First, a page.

2
Text Categorization and Analysis

David Lewis and Hinrich Schütze

2.1 TEXT CATEGORIZATION

Automatic text categorization is the primary language retrieval technology in content filtering for children. Text categorization is the sorting of text into groups, such as pornography, hate speech, violence, and unobjectionable content. A text categorizer looks at a Web page and decides into which of these groups a piece of text should fall. Applications of text categorization include filtering of e-mail, chat, or Web access; text indexing; and data mining.

Why is content filtering a categorization task? One way to frame the problem is to say that the categories are actions, such as “allow,” “allow but warn,” or “block.” We either want to allow access to a Web page, allow access but also give a warning, or block access. Another way to frame the problem is to say that the categories are different types of content, such as news, sex education, pornography, or home pages. Depending on which category we put the page in, we will take different actions. For example, we want to block pornography and give access to news.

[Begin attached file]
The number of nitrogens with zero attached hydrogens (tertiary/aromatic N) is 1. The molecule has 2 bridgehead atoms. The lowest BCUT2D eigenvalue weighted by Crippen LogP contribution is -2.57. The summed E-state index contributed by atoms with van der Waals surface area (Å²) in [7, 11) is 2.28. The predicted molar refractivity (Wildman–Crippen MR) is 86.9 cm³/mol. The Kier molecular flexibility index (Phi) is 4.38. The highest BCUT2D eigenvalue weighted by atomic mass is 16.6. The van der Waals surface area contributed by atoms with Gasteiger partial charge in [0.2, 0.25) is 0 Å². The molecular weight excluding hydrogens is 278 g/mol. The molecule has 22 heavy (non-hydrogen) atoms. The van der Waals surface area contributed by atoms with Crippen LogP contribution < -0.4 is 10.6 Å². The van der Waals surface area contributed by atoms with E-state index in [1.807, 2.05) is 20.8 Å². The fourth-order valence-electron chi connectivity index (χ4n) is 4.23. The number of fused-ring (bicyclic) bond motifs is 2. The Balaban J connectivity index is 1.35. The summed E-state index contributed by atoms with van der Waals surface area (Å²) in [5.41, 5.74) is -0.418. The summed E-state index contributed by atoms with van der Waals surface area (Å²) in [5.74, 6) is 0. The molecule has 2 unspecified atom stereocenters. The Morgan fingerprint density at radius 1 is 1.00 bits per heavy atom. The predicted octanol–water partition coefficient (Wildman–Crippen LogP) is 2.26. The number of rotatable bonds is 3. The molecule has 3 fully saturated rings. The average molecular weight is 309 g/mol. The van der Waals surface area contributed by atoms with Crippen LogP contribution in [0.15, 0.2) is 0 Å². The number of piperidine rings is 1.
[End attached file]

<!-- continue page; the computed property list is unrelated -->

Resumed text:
The automation of text categorization requires some input from people. The idea is to mimic what people do. Two parts of the task need to be automated. One is the categorization decision itself. The categorization decision says, for example, what we should do with a Web page. The second part to be automated is rule creation. We want to determine automatically the rules to apply.

Automation of the categorization decision requires a piece of software that applies rules to text. This is the best architecture because then